A congresswoman from Illinois is in hot water for allegedly promising a job on her staff to get a political rival not to run against her.
The Office of Congressional Ethics (OCE) recommended Monday that the House Ethics Committee further examine the allegations that Rep. Marie Newman, a Chicago-area Democrat, offered Iymen Hamman Chehade a congressional office post as an incentive not to run against her.
The post would have paid allotted the Columbia College and Art Institute of Chicago professor, between $135,000 and $140,000 a year starting in January 2021.
The independent watchdog OCE said it found “substantial reason to believe” Chehade, who later sued for breach of contract after he wasn’t ultimately hired. That case has since been settled.
“At the start of her 2020 campaign, Rep. Newman made Mr. Chehade certain promises about future employment in her congressional office. Those promises were reduced to a contract signed by both parties,” the OCE report said.
“In 2021, after Rep. Newman did not hire Mr. Chehade, he sued to enforce the contract, claiming that he decided not to run for the 2020 congressional seat in reliance of her promise to hire him as a foreign policy advisor and either District Director or Legislative Director in her congressional office.”
According to the documents, Newman and her legal counsel “acknowledged that her contract was violative of House employment and federal contracting rules” in a motion to dismiss the case.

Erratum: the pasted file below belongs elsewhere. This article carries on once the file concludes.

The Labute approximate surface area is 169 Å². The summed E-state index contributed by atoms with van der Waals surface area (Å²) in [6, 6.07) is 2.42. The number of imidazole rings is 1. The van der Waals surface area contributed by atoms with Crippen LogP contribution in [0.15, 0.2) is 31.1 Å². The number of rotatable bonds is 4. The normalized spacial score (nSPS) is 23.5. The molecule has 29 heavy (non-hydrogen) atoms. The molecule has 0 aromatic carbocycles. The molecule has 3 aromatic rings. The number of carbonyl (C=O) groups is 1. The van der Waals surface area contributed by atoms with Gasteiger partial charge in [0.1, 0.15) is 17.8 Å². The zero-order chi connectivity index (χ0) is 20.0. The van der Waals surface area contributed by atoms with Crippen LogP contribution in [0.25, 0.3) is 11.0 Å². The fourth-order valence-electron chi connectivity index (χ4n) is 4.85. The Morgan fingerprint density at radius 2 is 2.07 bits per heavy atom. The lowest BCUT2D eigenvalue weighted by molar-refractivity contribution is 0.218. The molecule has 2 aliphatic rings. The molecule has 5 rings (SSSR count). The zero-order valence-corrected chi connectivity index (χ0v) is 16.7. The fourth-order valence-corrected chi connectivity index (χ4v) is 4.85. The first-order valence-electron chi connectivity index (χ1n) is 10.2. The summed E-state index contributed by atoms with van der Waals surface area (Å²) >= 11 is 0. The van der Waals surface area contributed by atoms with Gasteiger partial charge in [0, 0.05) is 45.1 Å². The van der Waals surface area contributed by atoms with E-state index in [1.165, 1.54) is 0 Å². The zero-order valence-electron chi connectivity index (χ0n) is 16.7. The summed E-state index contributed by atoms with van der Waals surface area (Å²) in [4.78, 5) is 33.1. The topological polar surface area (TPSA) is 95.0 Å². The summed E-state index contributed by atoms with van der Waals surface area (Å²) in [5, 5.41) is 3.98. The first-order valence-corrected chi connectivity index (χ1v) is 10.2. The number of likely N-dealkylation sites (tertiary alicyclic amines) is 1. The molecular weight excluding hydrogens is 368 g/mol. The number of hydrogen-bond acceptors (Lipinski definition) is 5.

Newman’s counsel Brian Svoboda defended the congresswoman, arguing that the OCE finding “fails to mention that Rep. Newman came from a business background in startups, where it was common to seek employees for positions that did not yet exist, with organizations that did not yet exist and may not exist for even two years.”
The OCE also recommended Monday that the House Ethics Committee further look into Rep. Doug Lamborn (R-Colo.) over accusations that he misused official resources and “solicited or accepted improper gifts from subordinates.”
According to the OCE report, Lamborn and his wife, Jeanie, allegedly misused staff for personal purposes including asking aides to help his son apply for federal jobs. At least five of Lamborn’s past and current staff told the OCE that they performed errands personal tasks the Colorado Republican and his family.
“He made it clear several times, where it caused a lot of stress and a lot of operational issues. He would explain that, and then Mrs. Lamborn would say, if mama ain’t happy, nobody’s happy,’” the report, citing aides and former aides said.
The probe into Lamborn’s potential ethics violations comes in the wake of former staffer Brandon Pope filing a federal lawsuit against the congressman, alleging that he ignored COVID-19 precautions, creating an unsafe working environment.
Lamborn has denied any wrongdoing and asserted he will cooperate with the committee.
While the potential violations are under review, the House Ethics Committee has not determined whether any laws or House rules were violated at this time.
“The Committee notes that the mere fact of conducting further review of a referral, and any mandatory disclosure of such further review, does not itself indicate that any violation has occurred, or reflect any judgment on behalf of the Committee,” U.S. Reps. Ted Deutch (D-Florida) and Ranking member Jackie Walorski (R-Ind.) said in joint statements.